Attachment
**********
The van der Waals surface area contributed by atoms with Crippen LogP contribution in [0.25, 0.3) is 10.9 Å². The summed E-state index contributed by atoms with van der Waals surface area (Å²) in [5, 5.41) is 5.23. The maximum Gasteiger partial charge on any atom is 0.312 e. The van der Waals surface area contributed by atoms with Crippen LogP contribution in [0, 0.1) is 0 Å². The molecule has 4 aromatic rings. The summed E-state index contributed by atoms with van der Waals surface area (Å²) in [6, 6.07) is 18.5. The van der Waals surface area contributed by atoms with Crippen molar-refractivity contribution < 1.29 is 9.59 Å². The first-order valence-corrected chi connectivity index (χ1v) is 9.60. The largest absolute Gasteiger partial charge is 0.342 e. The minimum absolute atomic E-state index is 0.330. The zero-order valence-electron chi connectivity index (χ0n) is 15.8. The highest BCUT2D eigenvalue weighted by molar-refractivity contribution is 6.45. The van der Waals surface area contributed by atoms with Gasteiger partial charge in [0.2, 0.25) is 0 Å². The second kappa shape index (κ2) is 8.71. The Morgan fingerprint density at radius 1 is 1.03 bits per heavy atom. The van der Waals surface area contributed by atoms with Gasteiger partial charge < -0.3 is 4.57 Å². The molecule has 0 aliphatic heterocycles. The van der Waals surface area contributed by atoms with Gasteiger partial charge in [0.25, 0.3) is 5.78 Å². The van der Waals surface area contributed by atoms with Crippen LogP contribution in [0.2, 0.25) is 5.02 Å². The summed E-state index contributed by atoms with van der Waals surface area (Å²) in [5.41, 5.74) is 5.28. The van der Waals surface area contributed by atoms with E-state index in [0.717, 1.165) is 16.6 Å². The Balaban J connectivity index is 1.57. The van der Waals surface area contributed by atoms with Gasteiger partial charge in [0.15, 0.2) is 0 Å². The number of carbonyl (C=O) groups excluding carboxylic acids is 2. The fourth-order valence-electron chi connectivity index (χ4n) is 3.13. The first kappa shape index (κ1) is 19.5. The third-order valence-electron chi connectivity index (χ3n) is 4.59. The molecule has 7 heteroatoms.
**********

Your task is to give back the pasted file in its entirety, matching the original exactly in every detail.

The van der Waals surface area contributed by atoms with Crippen LogP contribution in [0.25, 0.3) is 10.9 Å². The summed E-state index contributed by atoms with van der Waals surface area (Å²) in [5, 5.41) is 5.23. The maximum Gasteiger partial charge on any atom is 0.312 e. The van der Waals surface area contributed by atoms with Crippen LogP contribution in [0, 0.1) is 0 Å². The molecule has 4 aromatic rings. The summed E-state index contributed by atoms with van der Waals surface area (Å²) in [6, 6.07) is 18.5. The van der Waals surface area contributed by atoms with Crippen molar-refractivity contribution < 1.29 is 9.59 Å². The first-order valence-corrected chi connectivity index (χ1v) is 9.60. The largest absolute Gasteiger partial charge is 0.342 e. The minimum absolute atomic E-state index is 0.330. The zero-order valence-electron chi connectivity index (χ0n) is 15.8. The highest BCUT2D eigenvalue weighted by molar-refractivity contribution is 6.45. The van der Waals surface area contributed by atoms with Gasteiger partial charge in [0.2, 0.25) is 0 Å². The second kappa shape index (κ2) is 8.71. The Morgan fingerprint density at radius 1 is 1.03 bits per heavy atom. The van der Waals surface area contributed by atoms with Gasteiger partial charge < -0.3 is 4.57 Å². The molecule has 0 aliphatic heterocycles. The van der Waals surface area contributed by atoms with Gasteiger partial charge in [0.25, 0.3) is 5.78 Å². The van der Waals surface area contributed by atoms with Crippen LogP contribution in [0.2, 0.25) is 5.02 Å². The summed E-state index contributed by atoms with van der Waals surface area (Å²) in [5.41, 5.74) is 5.28. The van der Waals surface area contributed by atoms with E-state index in [0.717, 1.165) is 16.6 Å². The Balaban J connectivity index is 1.57. The van der Waals surface area contributed by atoms with Gasteiger partial charge in [0.15, 0.2) is 0 Å². The number of carbonyl (C=O) groups excluding carboxylic acids is 2. The fourth-order valence-electron chi connectivity index (χ4n) is 3.13. The first kappa shape index (κ1) is 19.5. The third-order valence-electron chi connectivity index (χ3n) is 4.59. The molecule has 7 heteroatoms.